Someone recently commented on a friends post that the hamstrings are knee flexors and so in a pose like reverse plank ("purvottanasana" or "straight bridge") they don't activate, since the knees are kept straight.
The hamstrings are actually a multijoint set of muscles that run along the back of the thigh. They act on the back of the hip joint and the back of the knee. They can be used with the gluteus maximus to open the front of the hip joint. And actually, in poses where the knees are straight, they can be used in conjunction with the quadriceps to stabilize the knee.
Originally named for the prominent tendons at the back of the knee, some define the hamstrings as only those muscles that work on both the back of the hip and the back of the knee.
I think of them as including the Adductor Magnus long head (which acts only on the hip), biceps femoris short head (which acts only on the knee), biceps femoris long head, semitendinosus and semimembranosus.
All of these muscles are positioned along the back of the thigh and affect the knees or hips or both.
In general, bending the knee and/or bending the hip backwards allows the hamstrings to shorten (or is caused by them shortening) while straightening the knee and/or bending the hip forwards causes the hamstrings to lengthen.
Other muscles that relate to the hamstrings in the way that they cross the back of the knee and insert into the inner surface near the top of the tibia (along with the semitendinosus) include the gracilis and sartorius.
My feeling is that with the knee straight these muscles can be used to help stabilize the knee in rotation. With the knee bent they can be used to rotate the shin inwards relative to the thigh.
Also important for their job of opposing the hamstrings at the knee joint are the quadriceps.
And for working with or instead of the hamstrings at the back of the hip joint is the gluteus maximus.
A set of muscles important in opposing the hamstrings (and glute maximus) at the hip joint are the hip flexors. This group can include the psoas, rectus femoris, iliacus, tensor fasciae latae, gluteus minimus as well as the previously mentioned sartorius.
Other muscles also important with regards to bending the knee backwards are the popliteus and the gastrocnemius or calf muscle.
Read more on hamstring anatomy.
I think that a lot of "tight" people come to yoga with the idea of stretching tight hamstrings and of helping to make them more flexible. I'd suggest that for effective hamstring stretching (with the goal of improving hamstring flexibility) one of the first tasks is to learn to relax and contract the hamstrings and also to be able to feel the difference. In addition it can be very helpful to also learn to feel and control the gluteus maximus (glutes.)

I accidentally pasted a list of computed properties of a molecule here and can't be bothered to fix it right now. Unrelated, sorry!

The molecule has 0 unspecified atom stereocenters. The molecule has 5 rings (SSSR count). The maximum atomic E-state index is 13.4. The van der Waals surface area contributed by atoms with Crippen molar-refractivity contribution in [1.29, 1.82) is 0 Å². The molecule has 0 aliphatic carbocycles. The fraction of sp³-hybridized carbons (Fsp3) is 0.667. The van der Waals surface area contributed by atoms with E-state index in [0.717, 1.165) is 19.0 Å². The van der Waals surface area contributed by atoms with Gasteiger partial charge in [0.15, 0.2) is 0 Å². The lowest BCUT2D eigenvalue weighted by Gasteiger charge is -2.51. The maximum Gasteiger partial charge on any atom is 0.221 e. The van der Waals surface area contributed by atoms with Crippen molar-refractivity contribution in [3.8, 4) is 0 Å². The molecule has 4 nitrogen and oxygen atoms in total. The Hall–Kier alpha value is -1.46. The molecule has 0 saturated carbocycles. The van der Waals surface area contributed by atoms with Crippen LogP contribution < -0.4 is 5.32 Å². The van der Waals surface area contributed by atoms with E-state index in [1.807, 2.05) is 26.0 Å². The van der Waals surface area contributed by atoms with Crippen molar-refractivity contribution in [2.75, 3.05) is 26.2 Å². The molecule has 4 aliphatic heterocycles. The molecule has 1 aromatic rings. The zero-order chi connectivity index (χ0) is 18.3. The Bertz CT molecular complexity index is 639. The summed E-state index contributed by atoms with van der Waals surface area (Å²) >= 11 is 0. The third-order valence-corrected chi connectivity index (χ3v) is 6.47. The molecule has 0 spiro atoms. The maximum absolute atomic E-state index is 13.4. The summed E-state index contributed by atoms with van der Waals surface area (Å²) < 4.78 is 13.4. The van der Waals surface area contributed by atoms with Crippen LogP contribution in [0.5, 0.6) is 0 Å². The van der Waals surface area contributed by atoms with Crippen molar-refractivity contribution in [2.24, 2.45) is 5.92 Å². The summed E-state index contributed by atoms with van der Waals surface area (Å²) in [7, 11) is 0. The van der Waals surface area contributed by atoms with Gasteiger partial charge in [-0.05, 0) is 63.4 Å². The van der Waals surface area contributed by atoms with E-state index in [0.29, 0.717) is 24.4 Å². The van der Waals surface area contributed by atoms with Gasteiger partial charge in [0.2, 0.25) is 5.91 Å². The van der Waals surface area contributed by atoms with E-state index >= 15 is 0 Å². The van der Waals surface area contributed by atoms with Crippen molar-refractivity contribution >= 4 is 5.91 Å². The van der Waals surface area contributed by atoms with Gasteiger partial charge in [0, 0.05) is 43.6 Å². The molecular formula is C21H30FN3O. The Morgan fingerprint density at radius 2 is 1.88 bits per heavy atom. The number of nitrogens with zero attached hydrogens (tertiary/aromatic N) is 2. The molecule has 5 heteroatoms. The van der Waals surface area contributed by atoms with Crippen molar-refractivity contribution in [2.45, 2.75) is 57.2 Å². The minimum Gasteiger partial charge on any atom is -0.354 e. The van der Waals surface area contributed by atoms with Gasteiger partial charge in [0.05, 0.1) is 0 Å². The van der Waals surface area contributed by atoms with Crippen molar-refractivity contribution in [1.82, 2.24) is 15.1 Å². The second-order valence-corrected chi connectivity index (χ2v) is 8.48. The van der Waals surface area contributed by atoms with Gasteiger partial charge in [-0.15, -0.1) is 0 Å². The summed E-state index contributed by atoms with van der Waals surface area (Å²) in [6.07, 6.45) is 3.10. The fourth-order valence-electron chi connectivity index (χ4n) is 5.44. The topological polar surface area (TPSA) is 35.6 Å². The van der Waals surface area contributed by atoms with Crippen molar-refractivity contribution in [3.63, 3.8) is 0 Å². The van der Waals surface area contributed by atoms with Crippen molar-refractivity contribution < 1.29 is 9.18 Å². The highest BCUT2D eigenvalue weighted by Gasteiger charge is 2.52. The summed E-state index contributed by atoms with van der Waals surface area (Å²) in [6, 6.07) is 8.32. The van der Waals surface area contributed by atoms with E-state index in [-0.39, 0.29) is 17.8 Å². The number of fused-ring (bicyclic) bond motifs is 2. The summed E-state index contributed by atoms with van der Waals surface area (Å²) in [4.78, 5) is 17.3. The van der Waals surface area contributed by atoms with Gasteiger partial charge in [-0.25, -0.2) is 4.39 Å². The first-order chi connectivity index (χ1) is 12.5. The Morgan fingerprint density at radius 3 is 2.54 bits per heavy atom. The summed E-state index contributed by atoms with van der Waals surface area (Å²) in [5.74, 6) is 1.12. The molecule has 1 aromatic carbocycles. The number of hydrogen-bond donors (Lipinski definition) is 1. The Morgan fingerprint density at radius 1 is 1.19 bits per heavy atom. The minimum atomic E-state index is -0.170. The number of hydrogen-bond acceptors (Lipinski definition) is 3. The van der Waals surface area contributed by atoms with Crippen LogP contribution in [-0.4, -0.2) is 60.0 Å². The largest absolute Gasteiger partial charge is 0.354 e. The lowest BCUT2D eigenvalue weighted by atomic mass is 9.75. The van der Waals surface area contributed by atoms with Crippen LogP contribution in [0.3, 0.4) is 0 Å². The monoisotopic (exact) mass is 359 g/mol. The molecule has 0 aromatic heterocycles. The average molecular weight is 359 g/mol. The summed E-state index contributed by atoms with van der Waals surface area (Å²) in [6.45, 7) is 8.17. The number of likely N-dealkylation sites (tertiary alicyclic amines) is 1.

To that end it can help to understand the different jobs that the glutes and hamstrings perform.
The glutes and hamstrings can be used to control the descent into a forward bend and also to help pull the hips out of a forward bend (bottom left). This can be easier to learn to feel and control when moving into and out of standing hamstring stretches.
They can be used to bend the hips backwards or to bend the knees backwards. This can be felt in any pose where the leg is extended such as doing a leg extension while standing (above right) or extended leg cat pose (below left).
They can also be used to resist "straightening" the knee and to help stabilize the knee. As an example of this I sometimes play with stabilizing the knee in reverse plank (above right) prior to lifting.
Read more on hamstring strengthening exercises.
Because they are a group of muscles the hamstrings can be used against the quadriceps to stabilize the knee joint while at the same helping to control the hip joint. In fact, stabilizing the knee joint may help to give the hamstring muscles not involved in this stabilizing action a foundation from which to work on the hip joint.
With regards to both the hip and knee joint my understanding of both the muscles that cross the knee and hip not only move joint or stabilize it, they also are responsible for adding tension to the envelope of the hip or knee.
The idea in this case is based on a presentation by Jaap Van der Wal that suggests that tendons, ligaments and muscle tissue are combined in a single architectural unit called a dynament. The practical implications of this is that muscle tension creates "ligament" tension. My understanding is that the body works in such a way that when joints are moved or stabilized the ligaments are also stabilized in such a way as to pressurize the liquid inside the joint in such a way so that bones do not directly come into contact. This tension maintains the relationship of the bones at the joint without them contacting each other. And it does so by squeezing the joint capsule in such a way that balanced tension is created throughout the capsule while at the same time pushing the bones away from each other, like squeezing the middle of a balloon so that the balloon bulges in a direction at 90 degrees to the squeeze.
And so when it comes to knee injuries, or recovering knee function after a knee injury, one of the ways that I use this understanding is to feel for tension that indicates that one muscle is compensation for another. As an example I could feel in a thigh's level squat that the outer tendon of my right gastroc was active to the point of discomfort. I figured that perhaps it was compensating for the biceps femoris which crosses that tendon. I focused on contracting the short head and the gastroc released.
This same idea can be applied to the hip joint. If there is pain in the hip joint in certain positions, it may be one muscle compensation for another to keep the necessary tension on the joint capsule to prevent rupture. The trick is to figure out which muscle isn't activating so that you can activate it (and deactivate the muscle that was compensating for it.)